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10 Comics to Watch: Deon Cole

Chicago standup found a champion in O'Brien

Hannibal Buress | Deon Cole | Lucas Cruikshank | Garfunkel & Oates
Brett Gelman | Chris Gethard | The Imponderables | Kyle Kinane
Chelsea Peretti | Jack Whitehall

Deon Cole had been performing standup comedy for roughly 15 years when his break came. Thanks to an old contact, he landed him a gig on “The Tonight Show With Conan O’Brien” last August, and the host was so taken with Cole’s set that he hired him to join the writing staff — making Cole the only black writer on the Emmy-nominated team.

“I use this notepad onstage, mastering the art of not being professional. I’ll do a joke that doesn’t work on purpose, then go to my notepad and scratch it off, which becomes funny. Looking like I don’t have it together is actually an art that I perfected. That’s similar to what Conan does. He’ll have a bat flying around the studio, but he wants you to see the string the bat is on.”
Influences: Richard Pryor (“taught me to say what’s on my mind”), George Carlin (“taught me how to say it”) and Ellen DeGeneres.
Represented by: APA/ Kirsten Ames Mgmt.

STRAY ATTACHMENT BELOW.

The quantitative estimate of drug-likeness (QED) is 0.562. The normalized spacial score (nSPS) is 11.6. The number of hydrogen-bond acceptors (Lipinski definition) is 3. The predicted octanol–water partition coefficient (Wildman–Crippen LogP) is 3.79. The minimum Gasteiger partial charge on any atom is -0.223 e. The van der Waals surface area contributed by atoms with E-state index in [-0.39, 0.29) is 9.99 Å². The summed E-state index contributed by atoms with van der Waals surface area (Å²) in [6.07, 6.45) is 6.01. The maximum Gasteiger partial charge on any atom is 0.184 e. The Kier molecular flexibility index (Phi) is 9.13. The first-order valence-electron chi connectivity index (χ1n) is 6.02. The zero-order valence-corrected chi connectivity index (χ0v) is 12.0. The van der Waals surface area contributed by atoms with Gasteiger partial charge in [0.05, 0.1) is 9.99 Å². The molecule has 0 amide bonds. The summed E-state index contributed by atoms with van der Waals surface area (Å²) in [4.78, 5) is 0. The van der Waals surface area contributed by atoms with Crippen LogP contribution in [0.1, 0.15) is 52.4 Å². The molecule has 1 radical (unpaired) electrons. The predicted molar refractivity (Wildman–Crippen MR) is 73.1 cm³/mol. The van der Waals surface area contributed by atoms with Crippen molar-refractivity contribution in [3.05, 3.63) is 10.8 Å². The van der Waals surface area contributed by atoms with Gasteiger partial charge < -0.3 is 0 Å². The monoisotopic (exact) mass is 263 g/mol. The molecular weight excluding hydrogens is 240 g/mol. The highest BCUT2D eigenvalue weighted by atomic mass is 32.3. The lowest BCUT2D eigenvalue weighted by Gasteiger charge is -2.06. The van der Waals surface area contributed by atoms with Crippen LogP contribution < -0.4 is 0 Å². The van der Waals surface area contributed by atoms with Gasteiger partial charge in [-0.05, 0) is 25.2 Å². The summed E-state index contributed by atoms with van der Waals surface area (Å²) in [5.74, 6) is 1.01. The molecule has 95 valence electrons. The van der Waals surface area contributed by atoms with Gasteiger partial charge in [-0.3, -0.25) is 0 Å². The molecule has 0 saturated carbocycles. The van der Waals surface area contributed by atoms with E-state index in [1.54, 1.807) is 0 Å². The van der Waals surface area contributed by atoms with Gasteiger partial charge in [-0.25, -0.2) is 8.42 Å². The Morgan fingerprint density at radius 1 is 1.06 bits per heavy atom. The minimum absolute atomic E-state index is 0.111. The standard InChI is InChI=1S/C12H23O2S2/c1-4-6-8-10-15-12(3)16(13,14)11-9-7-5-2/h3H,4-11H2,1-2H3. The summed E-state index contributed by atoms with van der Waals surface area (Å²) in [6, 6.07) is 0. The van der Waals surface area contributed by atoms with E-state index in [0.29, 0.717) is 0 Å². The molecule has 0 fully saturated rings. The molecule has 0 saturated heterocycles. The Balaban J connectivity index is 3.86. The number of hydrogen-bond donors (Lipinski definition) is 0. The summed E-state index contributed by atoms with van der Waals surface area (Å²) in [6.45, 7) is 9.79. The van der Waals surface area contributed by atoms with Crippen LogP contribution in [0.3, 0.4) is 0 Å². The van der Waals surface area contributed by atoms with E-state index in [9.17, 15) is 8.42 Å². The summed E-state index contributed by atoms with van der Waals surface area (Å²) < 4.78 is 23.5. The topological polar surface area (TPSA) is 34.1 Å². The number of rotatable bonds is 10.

“It’s crazy what five minutes of material gets you,” says Cole, who insists his self-deprecating African American humor meshes well with O’Brien’s vanilla get-up. “We come from two different ends of the world, but we get along.”

According to Cole, being the odd man out on the staff made the job intimidating. “I never did feel comfortable, really, because I was a fish out of water working with genius Emmy-winning writers, and I’m just a guy from the south side of Chicago doing standup.”

However, over the course of the show’s brief run with O’Brien as the host, Cole found his groove. “They told me just to say in my lane, do what I do and think the way I think,” he says.

When O’Brien left the program in January, Cole joined his boss on the road, performing with the high-profile “Legally Prohibited From Being Funny on Television Tour.” Now, Cole is in talks with Comedy Central about possibly launching his own show, though he remains loyal to O’Brien if the former late-night host needs help on his new TBS program. “It’s whatever Conan wants,” Cole says. “He took a chance on me when a lot of people didn’t.”

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